4. Buttons and beads look nice but whatever you do don't secure them too much as however carefully you measure you might just want to move them down the line a bit when spreading out the hearts.
  5. It is definitely worth persevering to get the look you want!!!

Saturday, 19 January 2013

A time for finishing

January for me is always a month where I try to finish up outstanding projects. If the run up to Christmas is a bit frantic I always end up with a few outstanding presents that are half finished…January feels like the right month for finishing…preparing for the new year…so I have not been idle. Want to see what I have been up too whilst huddling up in the warm and watching the weather fall?

A finished present for my cousins boy of crocheted veg and fruit…there are a lot more patterns out there but time and stamina have made me call it a day here – we have a strawberry and a banana, then a selection of whole and chopped carrots, peas and some cabbage/lettuce leaves. Hopefully they will cook up ok in his kitchen

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My cousin also requested a last minute scarf so I raided my stash and picked out some green variegated wool with some sparkles in. My scarfs are notorious in that I can never gauge them right…I always start them too wide or too long and then spend forever trying to even out the proportions. this one was no different and I swear the length looked right when I chained it!!!. I decided to crochet in lengthways up to combat my normal tendency to make them too wide and guess what….yes…that's right Way too long!! and I was in danger of running out of wool so it would have made a very long yet very skinny scarf!. I couldn't face the though of frogging so I worked a row of chain stitches and then folded the scarf on half looping chains through each other to give a lattice work centre, a deep fringed end and the other end hopefully looks like a designed loop….ah well so long as it keeps her warm!!!


Next up a pair of love birds destined to top a wedding cake. I am waiting on the colour and detailing requests but the bodies are made. hopefully the finished pair will be flying through to show off their feathers in April


I have started as quilt for my son in preparation for his birthday. Here’s a peak at the current progress.


To help combat this wintery weather I have been buying some flowers with the weekly shop. I have a splash of yellow in the living room as a vase of daffodils are breaking out and on the dining room table a nice bright spot of cheer with these tulips. I do like having flower and I must confess that I get really excited when the daffs start appearing.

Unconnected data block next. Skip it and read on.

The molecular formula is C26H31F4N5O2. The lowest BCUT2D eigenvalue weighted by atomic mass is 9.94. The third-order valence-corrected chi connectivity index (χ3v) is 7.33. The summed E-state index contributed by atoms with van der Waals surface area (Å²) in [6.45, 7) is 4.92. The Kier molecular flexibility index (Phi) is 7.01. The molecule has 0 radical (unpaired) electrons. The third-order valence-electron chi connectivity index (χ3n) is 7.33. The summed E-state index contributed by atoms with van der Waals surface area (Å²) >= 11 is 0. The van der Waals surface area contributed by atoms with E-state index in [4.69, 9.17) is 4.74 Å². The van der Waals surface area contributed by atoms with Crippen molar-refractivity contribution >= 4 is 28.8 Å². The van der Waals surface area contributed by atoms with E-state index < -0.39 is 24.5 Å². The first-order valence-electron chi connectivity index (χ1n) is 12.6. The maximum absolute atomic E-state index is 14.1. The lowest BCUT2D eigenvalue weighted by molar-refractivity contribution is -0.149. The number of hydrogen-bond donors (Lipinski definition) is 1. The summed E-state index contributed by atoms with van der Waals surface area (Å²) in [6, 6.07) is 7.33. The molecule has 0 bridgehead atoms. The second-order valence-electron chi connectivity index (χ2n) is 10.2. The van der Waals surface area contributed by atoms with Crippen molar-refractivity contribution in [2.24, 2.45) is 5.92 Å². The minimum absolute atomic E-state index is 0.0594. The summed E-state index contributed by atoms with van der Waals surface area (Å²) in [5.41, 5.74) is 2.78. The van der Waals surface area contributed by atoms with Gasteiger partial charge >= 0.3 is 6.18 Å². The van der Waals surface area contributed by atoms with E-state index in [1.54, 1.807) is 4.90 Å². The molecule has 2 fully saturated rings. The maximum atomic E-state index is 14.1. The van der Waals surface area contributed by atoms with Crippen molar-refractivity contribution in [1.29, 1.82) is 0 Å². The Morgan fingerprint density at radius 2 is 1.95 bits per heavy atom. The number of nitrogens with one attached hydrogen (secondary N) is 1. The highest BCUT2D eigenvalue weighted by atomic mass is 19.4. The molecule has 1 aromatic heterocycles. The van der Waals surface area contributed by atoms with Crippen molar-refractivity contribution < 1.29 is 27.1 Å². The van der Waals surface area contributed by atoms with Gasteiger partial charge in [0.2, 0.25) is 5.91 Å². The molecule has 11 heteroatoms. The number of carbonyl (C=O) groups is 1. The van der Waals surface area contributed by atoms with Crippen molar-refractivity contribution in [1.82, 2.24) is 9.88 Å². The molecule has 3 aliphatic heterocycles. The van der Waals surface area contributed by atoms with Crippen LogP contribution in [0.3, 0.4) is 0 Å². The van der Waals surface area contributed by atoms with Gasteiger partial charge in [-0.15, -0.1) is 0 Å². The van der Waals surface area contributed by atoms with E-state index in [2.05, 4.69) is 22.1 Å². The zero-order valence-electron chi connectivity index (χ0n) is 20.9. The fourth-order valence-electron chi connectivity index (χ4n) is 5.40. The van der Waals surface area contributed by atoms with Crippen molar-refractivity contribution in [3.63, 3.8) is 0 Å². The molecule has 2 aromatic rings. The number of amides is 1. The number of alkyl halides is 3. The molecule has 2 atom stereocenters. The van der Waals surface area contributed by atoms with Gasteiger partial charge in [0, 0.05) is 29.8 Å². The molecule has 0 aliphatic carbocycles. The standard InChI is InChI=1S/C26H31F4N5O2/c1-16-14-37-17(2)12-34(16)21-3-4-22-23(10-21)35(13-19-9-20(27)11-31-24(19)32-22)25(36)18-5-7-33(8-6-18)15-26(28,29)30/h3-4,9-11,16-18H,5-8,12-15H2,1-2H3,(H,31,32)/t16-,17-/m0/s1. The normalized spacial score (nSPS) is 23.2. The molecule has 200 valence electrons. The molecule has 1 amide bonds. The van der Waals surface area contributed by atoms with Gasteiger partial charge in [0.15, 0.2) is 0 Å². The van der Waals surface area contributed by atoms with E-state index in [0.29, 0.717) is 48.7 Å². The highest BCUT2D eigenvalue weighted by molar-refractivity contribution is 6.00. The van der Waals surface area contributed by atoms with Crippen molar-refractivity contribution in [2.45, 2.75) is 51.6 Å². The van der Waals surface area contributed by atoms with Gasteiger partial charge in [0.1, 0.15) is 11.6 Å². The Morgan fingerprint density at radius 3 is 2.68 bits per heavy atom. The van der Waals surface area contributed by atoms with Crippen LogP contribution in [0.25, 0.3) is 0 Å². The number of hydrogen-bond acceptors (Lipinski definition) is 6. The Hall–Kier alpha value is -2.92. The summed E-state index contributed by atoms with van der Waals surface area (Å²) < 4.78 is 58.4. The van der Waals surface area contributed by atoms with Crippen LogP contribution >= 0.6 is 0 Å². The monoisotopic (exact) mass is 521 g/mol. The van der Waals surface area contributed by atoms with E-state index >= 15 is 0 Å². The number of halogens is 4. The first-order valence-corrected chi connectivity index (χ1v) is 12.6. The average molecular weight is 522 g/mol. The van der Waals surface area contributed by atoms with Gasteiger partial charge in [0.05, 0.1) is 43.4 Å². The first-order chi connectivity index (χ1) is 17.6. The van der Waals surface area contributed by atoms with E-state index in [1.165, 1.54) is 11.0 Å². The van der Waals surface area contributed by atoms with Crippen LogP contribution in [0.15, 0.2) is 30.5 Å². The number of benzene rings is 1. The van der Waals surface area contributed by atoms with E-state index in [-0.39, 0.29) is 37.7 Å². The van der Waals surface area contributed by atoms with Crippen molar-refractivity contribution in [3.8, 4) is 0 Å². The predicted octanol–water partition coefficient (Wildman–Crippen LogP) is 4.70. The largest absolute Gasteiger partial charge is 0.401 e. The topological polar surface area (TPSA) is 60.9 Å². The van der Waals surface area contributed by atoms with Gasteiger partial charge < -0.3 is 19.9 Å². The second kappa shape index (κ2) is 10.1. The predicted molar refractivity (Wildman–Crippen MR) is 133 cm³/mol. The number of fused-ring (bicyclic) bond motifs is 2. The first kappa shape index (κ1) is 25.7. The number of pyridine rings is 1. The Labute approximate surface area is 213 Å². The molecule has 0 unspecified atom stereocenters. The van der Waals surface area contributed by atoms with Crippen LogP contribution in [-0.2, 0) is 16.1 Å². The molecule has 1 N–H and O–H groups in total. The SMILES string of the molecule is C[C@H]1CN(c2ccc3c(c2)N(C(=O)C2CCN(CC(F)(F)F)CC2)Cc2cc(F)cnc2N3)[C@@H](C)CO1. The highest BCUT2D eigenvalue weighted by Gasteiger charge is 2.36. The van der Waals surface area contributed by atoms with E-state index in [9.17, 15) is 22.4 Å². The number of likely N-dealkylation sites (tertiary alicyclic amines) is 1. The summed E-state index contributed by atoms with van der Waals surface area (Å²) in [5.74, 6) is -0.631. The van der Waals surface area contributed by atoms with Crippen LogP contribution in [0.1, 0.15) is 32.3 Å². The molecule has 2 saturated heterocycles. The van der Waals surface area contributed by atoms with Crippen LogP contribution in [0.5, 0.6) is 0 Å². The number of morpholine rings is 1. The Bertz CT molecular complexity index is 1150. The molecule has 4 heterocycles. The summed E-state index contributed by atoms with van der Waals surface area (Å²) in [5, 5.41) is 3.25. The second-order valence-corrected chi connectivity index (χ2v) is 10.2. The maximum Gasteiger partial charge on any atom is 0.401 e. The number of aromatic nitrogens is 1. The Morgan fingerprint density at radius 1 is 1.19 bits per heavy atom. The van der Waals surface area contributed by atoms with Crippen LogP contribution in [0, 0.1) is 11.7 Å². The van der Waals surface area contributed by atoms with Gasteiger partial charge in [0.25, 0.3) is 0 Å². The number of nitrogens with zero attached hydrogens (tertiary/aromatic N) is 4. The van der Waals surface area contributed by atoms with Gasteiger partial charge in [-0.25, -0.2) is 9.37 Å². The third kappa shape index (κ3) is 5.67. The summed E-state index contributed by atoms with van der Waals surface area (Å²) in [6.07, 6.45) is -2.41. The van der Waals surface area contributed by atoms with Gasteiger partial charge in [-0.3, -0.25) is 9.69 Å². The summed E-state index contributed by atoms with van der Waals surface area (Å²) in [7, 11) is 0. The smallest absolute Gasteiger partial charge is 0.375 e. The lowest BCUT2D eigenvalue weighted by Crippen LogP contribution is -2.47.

Something else that adds a bit of cheer to this long month is watching my little monster investigate his chair.


Friday, 11 January 2013

Gwdihw…..Twit Twooooooo

Good morning, Last night I managed to finish a cushion cover. It started out quite simple then gradually grew more elaborate. Its intended to replace the V-Cushion from this post here. The v-cushion has a hot chocolate stain on it and I’m hankering after a better cover for it. The checked gingham is ok but it was done using what I could find and it is now destined for the sofa having outgrown its use so it will have a funkier cover. This cushion is for when my little monster wants to lounge on the floor with his bottle.

I wanted to use what was left from the fabric used to cover his little chair and the rest had to slot in around that. As usual I never seem to have enough of the chosen fabric to do what I want so I generally focus on the front and then piece the back from remnants (yes am too impatient to order more in and the aim of the game is to bust stash!).

My sister over at mylittlemancreations suggested personalising it and I chose the owl to resemble one of those featured in the fabric. Hence the title as Gwdihw is one of the welsh words for owl…say it after me GOODY-HOO!One of my favourite welsh words – I love the sound it makes!


The branch that the owl is sat on is made up of the words Cariad (Love) and Cwtch (hug). I’m really pleased with how that turned out. I used the remaining blue polka dot binding to add the ties.

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Wednesday, 9 January 2013

The Little Chair